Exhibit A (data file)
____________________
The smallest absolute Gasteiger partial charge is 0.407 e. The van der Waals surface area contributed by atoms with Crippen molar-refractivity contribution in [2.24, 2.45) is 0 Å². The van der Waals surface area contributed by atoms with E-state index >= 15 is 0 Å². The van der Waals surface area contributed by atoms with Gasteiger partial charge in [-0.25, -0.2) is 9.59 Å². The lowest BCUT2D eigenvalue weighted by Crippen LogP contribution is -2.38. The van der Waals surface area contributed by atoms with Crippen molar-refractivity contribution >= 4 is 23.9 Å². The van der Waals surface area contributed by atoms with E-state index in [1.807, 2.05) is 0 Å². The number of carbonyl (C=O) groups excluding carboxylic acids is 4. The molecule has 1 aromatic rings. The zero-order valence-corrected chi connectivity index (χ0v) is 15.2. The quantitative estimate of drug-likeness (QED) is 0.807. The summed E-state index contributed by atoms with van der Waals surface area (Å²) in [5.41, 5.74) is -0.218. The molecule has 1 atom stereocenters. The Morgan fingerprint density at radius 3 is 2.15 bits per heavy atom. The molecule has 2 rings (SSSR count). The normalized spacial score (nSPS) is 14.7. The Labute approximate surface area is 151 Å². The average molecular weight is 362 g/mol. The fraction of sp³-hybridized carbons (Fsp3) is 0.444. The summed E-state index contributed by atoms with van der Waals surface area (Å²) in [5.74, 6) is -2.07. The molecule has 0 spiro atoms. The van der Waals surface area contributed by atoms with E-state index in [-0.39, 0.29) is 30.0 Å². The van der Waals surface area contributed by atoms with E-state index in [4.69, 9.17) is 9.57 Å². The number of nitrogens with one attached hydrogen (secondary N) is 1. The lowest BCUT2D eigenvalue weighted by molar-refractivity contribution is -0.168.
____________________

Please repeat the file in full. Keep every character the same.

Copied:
The smallest absolute Gasteiger partial charge is 0.407 e. The van der Waals surface area contributed by atoms with Crippen molar-refractivity contribution in [2.24, 2.45) is 0 Å². The van der Waals surface area contributed by atoms with E-state index >= 15 is 0 Å². The van der Waals surface area contributed by atoms with Gasteiger partial charge in [-0.25, -0.2) is 9.59 Å². The lowest BCUT2D eigenvalue weighted by Crippen LogP contribution is -2.38. The van der Waals surface area contributed by atoms with Crippen molar-refractivity contribution >= 4 is 23.9 Å². The van der Waals surface area contributed by atoms with E-state index in [1.807, 2.05) is 0 Å². The number of carbonyl (C=O) groups excluding carboxylic acids is 4. The molecule has 1 aromatic rings. The zero-order valence-corrected chi connectivity index (χ0v) is 15.2. The quantitative estimate of drug-likeness (QED) is 0.807. The summed E-state index contributed by atoms with van der Waals surface area (Å²) in [5.41, 5.74) is -0.218. The molecule has 1 atom stereocenters. The Morgan fingerprint density at radius 3 is 2.15 bits per heavy atom. The molecule has 2 rings (SSSR count). The normalized spacial score (nSPS) is 14.7. The Labute approximate surface area is 151 Å². The average molecular weight is 362 g/mol. The fraction of sp³-hybridized carbons (Fsp3) is 0.444. The summed E-state index contributed by atoms with van der Waals surface area (Å²) in [5.74, 6) is -2.07. The molecule has 0 spiro atoms. The van der Waals surface area contributed by atoms with E-state index in [-0.39, 0.29) is 30.0 Å². The van der Waals surface area contributed by atoms with E-state index in [4.69, 9.17) is 9.57 Å². The number of nitrogens with one attached hydrogen (secondary N) is 1. The lowest BCUT2D eigenvalue weighted by molar-refractivity contribution is -0.168.